driving force (Forster, 2017). These conditions are accomplished when the
atmospheric vapour pressure deficit (VPD) is close to zero, soil is
saturated (usually after substantial precipitation) and measurements are
taken predawn (Forster, 2017). Zero-flow conditions were assumed at night
(22:00–03:00 UTC, coordinated universal time) during days when the REW
was greater than 0.75 and the vapour pressure deficit (VPD) was close to zero (Fig. S2). Multiple readings were used to produce an average of each event. These
conditions were limited to five occasions during the study period. Saturated
soil is a necessary criterion due to the possibility of reverse flow at
night-time (Forster, 2014). If not considered, low HPR values representing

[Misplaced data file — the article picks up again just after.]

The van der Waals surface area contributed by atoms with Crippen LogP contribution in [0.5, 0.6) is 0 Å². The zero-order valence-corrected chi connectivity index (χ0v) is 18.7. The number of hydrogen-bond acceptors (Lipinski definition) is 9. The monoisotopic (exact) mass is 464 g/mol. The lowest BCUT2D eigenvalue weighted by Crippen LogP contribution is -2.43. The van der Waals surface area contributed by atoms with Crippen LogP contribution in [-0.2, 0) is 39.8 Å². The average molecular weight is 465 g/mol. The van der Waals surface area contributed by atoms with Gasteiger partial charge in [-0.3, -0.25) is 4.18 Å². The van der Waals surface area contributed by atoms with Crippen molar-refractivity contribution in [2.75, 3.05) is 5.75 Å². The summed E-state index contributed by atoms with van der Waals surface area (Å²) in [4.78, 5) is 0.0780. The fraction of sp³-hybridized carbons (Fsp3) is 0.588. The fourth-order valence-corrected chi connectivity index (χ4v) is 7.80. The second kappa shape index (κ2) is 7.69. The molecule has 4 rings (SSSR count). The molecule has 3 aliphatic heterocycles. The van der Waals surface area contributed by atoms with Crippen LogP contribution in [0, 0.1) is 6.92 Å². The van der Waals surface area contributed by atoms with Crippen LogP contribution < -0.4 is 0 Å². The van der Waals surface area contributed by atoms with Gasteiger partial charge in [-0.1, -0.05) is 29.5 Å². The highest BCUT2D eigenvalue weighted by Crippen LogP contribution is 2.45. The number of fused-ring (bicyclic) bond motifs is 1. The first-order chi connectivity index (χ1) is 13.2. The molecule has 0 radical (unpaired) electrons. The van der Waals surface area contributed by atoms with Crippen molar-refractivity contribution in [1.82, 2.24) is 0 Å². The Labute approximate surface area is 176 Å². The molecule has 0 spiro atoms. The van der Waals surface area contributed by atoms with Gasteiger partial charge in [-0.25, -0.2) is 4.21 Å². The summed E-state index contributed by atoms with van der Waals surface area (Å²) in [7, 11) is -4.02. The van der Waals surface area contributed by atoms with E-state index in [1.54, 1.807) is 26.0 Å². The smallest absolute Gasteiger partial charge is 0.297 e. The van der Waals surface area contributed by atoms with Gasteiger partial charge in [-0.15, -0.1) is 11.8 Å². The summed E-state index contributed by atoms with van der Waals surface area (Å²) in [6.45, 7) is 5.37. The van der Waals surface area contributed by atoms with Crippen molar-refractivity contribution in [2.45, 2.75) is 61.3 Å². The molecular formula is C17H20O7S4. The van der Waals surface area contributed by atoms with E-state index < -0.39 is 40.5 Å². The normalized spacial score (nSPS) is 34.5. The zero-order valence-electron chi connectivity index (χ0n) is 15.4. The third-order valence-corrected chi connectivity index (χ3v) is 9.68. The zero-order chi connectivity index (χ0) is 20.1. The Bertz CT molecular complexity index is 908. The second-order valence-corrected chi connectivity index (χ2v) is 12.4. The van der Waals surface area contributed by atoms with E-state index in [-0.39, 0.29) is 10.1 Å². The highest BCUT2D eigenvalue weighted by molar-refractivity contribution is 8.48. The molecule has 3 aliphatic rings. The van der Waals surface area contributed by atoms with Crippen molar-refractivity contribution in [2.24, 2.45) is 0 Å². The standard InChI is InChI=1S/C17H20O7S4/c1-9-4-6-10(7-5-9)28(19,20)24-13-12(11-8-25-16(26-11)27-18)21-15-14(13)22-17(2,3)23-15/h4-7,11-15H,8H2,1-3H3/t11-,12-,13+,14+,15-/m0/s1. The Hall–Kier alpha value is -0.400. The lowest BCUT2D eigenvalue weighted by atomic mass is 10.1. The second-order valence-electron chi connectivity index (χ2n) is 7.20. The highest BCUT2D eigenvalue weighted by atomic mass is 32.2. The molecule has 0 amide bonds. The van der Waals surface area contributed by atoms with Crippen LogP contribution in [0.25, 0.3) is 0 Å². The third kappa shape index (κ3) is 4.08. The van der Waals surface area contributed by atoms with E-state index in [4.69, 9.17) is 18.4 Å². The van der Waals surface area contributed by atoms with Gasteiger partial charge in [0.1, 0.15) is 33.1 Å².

reverse flows can be interpreted as zero flow. If several calculations of
*x*_{1} and *x*_{2} (Eq. 6) are performed during long monitoring
periods, the nonintrusive approach of zero flow allows for the parameterisation
of misalignment as a function of time (Eq. 7). By applying Eq. (6)
at various times throughout the measurement period, it is possible to
calculate a linear regression using the estimation of Burgess et al. (2001)
for the obtained misalignments for each of the probes:

where *d* is the time along the measuring campaign in days, *x*_{1} and
*x*_{2} are the positions of the probes relative to the heater element in centimetres, *m*_{1} and *m*_{2} are the slopes, and *n*_{1} and *n*_{2} are the interception
coefficients of the linear regressions for probes 1 and 2 respectively. The